Morrison does not solve these problems, nor does she even try, but she does show a reflection of a world that cannot call itself right or moral. Pauline's destructive marriage drives her to the movies and the clean, ordered world of her employer's home. Pecola doesn't realize that Soaphead hates the dog and has given her poison to feed to it. In his befuddled state, he collapses his image of mother and daughter, he desires to protect and cherish her, and, at the same time, he cannot control his sexual desire for her. Morrison writes long stretches of beautiful and uninterrupted dialogue, with great sensitivity to oral language. This type of organization suggests that the events described in The Bluest Eye have occurred before, and will occur again.
The community rejects the beauty of its own children, encouraging them to recognize the beauty standard of the dominant media--the Shirley Temple blonde and blue-eyed privileged image--as the only kind of beauty. She also learned that love is a possessive, individualistic, and private emotion, divorced from sexual pleasure and simple caring. Claudia views the blue eyes partnership with beauty, with hostility. She had gone out to the garden and told her parents. Pecola passes some dandelions going into Mr. This fantasy was evoked by the songs sung in her church depicting Christ as a sort of lover who leads the lost and lonely to wholeness and happiness.
Morrison began Pecola's story as a short piece in1962; it became a novel-in-progress by 1965. Is there a way out? We also learn about Cholly, who is abandoned by his mother near train tracks when he is four days old. Her portraiture of Cholly, however, is not a central concern in the novel. The allusion to The Dick and Jane narrative shows us the happy, white and middle class world. She completes the task, which she believes will be like a transformative spell. The community disowns her, and from then on she lives isolated in her own world. They bury the money they'd been saving for their bicycle by Pecola's house and plant marigold seeds in their back yard.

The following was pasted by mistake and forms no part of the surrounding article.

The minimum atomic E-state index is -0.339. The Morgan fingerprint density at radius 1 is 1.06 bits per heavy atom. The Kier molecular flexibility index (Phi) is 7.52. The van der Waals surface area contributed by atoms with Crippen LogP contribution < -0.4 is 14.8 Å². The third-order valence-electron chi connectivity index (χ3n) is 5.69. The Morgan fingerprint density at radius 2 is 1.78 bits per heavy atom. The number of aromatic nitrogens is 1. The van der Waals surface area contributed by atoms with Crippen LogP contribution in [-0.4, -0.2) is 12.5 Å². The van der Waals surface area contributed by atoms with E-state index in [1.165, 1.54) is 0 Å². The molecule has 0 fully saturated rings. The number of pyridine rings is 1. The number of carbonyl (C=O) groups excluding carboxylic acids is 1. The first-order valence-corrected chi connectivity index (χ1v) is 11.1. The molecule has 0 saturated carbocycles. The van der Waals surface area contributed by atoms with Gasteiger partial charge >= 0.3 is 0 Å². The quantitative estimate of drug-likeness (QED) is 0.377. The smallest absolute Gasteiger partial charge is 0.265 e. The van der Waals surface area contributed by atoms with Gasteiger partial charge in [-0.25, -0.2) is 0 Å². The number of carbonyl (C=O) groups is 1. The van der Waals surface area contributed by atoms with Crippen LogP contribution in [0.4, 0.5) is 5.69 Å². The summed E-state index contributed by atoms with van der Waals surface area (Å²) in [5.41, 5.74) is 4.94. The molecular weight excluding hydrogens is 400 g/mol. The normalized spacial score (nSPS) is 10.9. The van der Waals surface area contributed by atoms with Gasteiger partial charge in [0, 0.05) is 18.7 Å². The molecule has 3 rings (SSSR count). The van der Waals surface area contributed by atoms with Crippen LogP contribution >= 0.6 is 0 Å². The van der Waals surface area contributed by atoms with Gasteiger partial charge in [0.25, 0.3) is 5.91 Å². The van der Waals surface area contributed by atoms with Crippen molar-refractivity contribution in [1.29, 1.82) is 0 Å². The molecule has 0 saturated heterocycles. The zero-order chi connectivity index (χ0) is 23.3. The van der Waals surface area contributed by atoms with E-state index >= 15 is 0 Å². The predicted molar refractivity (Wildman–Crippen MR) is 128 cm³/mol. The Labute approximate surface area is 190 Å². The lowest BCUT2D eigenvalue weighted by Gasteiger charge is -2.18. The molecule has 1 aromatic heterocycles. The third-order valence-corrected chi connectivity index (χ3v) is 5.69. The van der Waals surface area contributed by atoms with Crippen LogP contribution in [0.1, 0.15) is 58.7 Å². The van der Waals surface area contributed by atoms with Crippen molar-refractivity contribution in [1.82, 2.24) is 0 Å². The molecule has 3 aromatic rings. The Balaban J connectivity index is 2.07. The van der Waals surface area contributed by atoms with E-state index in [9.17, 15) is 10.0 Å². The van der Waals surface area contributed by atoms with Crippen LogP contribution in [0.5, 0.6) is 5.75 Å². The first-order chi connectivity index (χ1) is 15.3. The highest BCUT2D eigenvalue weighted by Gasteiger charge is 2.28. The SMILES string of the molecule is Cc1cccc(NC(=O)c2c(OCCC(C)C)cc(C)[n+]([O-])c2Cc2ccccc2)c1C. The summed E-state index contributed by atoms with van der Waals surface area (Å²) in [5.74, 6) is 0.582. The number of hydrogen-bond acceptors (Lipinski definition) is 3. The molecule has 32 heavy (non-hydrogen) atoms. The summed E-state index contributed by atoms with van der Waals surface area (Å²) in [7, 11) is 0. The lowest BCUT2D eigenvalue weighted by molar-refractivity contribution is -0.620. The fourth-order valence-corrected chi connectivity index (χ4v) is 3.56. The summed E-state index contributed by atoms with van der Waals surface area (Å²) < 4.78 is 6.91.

The effect is like speeding up film of a slow process? Claudia and Frieda befriend the girl, who is lonely, abused, and neglected. The is split into an untitled prelude and four large units, each named after a season. Therefore, it is done in too hasty a manner. Their rejection by mothers damages their sense of self more deeply. Pecola eventually achieves her escape with a total dissociation from reality. Claudia and Frieda, for example, plant marigolds in an attempt to bestow health on Pecola's unborn child.
Soaphead Church Though a minor character, Soaphead Church deserves some analysis here since he is the catalyst for the final outcome of the plot. The title uses the superlative of blue because at the end of the novel, when Pecola has gone mad, she is obsessed with having the bluest eyes of anyone living. They find that people are disgusted, amused, shocked, outraged and even excited by the situation, but none show any compassion for Pecola. And Morrison's concern with oral Black-American traditions is apparent from the very first lines of Claudia's prelude. Pecola is presented always from a third person narrative point of view, either by the omniscient narrator or by the first person narrator, Claudia, until the last chapter of the novel, when she is given voice in a first person dialogue with her imaginary friend. The use of the primer is a biting comment on the distance between Pecola's life and the pink-skinned bourgeois world in the Dick and Jane story. Once, Morrison was describing the many broken and dirty houses that were in the black community.